Do the wise want friends?
Let’s get back to our discussion. I say that the wise, even though they are self-sufficient, want friends, if only to practice the noble quality of friendship. But not for the reason mentioned by Epicurus in the above-mentioned letter that there may be someone to sit by him when he is ill, to help him when he is in prison or in want, but that they [the wise] may have someone by whose sick bed they may attend, someone who is a prisoner in hostile hands whom they may set free. Those who enter a friendship thinking of themselves only are mistaken. It will end like it started. If a person becomes a friend with someone to gain his help, he himself will be gone at the first sign of trouble. These are called fair weather friendships. Anyone chosen as a friend because of their use to you will be satisfactory only as long as he is useful. That’s why prosperous people are surrounded by a crowd of friends while those who fail are deserted. Their friends run away from the very crisis that is an opportunity for them to show their worth. That’s why we have so many shameful stories of people who, because of fear, desert their friends and even betray them.
Why do the wise want friends?
Why make a friend? To have someone to die for, someone I can follow into exile, someone whose life I can save laying down my own. What you describe is a bargain and not a friendship. It looks out only for itself and is results-oriented. Without a doubt, the feelings between lovers bear a resemblance to friendship. One may call it friendship running mad. This is true, but does anyone fall in love to make a profit? Or for gaining something or for fame? Pure love does not care for other things – it just inflames the mind with the desire for the other person’s beauty, hoping that the love will be returned.
What then? Do we conclude that an honorable emotion gives birth to a base one?
You may respond, "We are now discussing the question whether friendship should be formed for its own sake.”
On the contrary, this needs to decided right now. If it is friendship for its own sake, a self-sufficient person can pursue it.
“How, then,” you ask, “does one pursue it?”
Exactly as one pursues an object of beauty – not attracted by profit and not afraid of uncertainties. The majesty of friendship is lost when you seek it to profit from it.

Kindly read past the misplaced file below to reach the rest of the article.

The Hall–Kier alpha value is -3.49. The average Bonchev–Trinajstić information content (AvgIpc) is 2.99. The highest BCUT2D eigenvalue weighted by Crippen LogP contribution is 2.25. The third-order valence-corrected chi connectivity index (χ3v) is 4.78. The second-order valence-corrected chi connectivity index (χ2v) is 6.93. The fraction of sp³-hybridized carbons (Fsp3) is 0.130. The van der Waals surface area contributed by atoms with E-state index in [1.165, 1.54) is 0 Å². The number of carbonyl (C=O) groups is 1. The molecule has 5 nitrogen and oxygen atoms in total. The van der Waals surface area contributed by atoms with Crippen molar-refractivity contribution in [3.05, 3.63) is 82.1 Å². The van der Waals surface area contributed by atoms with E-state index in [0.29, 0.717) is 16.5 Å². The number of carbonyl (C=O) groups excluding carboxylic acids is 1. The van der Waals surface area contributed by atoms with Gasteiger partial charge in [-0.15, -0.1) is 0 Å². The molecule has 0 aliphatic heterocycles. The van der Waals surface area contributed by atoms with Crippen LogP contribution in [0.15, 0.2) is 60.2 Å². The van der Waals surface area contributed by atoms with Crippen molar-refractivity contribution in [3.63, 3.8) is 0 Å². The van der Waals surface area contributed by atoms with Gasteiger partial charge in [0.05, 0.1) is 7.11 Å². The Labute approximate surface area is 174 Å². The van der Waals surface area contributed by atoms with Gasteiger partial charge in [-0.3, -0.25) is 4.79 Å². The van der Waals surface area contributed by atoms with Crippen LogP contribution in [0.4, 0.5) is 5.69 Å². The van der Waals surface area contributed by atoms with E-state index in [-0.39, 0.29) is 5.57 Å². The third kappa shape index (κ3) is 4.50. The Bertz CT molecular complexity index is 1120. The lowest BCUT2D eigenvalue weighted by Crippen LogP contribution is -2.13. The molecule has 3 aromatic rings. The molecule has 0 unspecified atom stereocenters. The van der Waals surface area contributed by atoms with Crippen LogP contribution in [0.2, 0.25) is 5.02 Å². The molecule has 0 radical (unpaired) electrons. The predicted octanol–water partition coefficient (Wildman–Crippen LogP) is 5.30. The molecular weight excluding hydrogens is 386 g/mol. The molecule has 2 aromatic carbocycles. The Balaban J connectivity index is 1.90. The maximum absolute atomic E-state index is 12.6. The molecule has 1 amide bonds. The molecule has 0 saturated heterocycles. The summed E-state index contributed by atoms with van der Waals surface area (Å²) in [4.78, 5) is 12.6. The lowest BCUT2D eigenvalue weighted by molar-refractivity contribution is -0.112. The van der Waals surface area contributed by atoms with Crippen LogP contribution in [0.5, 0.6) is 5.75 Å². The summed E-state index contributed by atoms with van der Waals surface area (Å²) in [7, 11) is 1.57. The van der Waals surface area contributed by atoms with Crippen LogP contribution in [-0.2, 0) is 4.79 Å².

Many people have misinterpreted the saying “The wise are self-sufficient”. They make the wise withdraw from this world and force them to live in their own skin. But we must understand what this saying means and how far it extends. The wise are self-sufficient for living the good life, but not for living life in general. For the latter, they need many things; for the former, only a sound and upright mind, the one that despises the whims of fortune.
Let me also tell you about the distinction that Chrysippus made. He said that the wise lack nothing but can use many things. By contrast, fools lack everything but can use nothing, because they don’t know how to use anything. The wise need hands, eyes, and many things necessary for their everyday use and they lack nothing. ‘Lack’ implies ‘need’ and the wise don’t need anything.
Therefore, although the wise are self-sufficient, they can use friends. They want to have as many friends as possible, but not for the purpose of having a happy life. The wise can live happily even with no friends. The highest good does not look for practical aids from outside itself. It is developed at home and complete in itself. If you look for any part of it from outside, then what you are dealing with is the play of fortune.
What happens if the wise are friendless?
“But what sort of life will the wise have, if they are left friendless when thrown into prison, when stranded in a foreign country, when delayed on a long trip, or cast away on a desert island?"